Katherine Gooding of Houston, Texas, thinks about autism spectrum disorder every day in her life in some way or the other. That’s because her tall, handsome, affectionate, and hysterically funny son Simon was diagnosed of autism just a few days after he turned two years old.
Every year, 2 April is observed as the World Autism Awareness Day. Katherine’s email inbox overflows with newsletters from various autism groups. Her social media pages too are filled with similar reminders. Katherine says that it’s encouraging to see people rally together to support special needs children. But she also wonders, what significance the day has to people who are not directly affected by any form of autism spectrum disorder? What would have autism meant to her before it was detected in Joshua? Probably nothing much.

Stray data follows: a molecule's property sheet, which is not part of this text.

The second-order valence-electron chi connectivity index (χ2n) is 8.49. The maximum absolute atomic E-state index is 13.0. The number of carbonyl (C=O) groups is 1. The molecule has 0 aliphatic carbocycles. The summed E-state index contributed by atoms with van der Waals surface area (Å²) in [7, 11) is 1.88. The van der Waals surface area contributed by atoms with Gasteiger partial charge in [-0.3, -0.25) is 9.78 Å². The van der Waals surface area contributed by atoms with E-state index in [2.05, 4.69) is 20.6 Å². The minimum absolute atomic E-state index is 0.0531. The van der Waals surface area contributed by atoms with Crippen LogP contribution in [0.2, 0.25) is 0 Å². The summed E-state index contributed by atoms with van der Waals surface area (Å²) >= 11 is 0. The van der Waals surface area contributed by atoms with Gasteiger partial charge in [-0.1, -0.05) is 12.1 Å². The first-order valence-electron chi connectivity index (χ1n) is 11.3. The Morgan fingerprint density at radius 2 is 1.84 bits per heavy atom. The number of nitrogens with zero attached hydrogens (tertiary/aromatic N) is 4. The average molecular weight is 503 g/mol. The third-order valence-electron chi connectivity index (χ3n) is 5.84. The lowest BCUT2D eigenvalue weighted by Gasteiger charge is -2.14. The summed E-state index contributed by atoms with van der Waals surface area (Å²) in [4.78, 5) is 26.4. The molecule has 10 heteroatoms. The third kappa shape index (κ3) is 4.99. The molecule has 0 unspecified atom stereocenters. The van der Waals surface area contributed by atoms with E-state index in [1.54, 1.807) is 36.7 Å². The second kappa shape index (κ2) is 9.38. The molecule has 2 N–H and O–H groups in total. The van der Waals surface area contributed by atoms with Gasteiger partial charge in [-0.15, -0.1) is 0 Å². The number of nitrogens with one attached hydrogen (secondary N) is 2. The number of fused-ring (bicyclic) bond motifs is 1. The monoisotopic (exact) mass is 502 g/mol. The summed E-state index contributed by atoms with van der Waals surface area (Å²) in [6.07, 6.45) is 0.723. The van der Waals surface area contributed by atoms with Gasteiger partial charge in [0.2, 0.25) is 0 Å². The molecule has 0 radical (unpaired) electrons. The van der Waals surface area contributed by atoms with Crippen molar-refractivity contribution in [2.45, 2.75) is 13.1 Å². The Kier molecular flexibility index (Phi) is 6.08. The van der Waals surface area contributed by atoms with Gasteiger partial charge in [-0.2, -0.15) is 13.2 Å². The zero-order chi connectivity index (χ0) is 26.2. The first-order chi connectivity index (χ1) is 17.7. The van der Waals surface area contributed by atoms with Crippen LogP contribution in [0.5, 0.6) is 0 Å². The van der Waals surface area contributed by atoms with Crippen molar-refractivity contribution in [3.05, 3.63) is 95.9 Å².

One in every 68 children, one in every 42 boys, is affected with autism spectrum disorder in the US. But these are just dry statistics for those who are not personally affected. A family, which doesn’t have an autistic child, will perhaps never understand what it’s like to attend a special needs classroom.
Awareness about autism is most important. Aware people can understand. They can empathize and restrain their judgment. They try to be helpful and teach others about special needs.
Names changed on request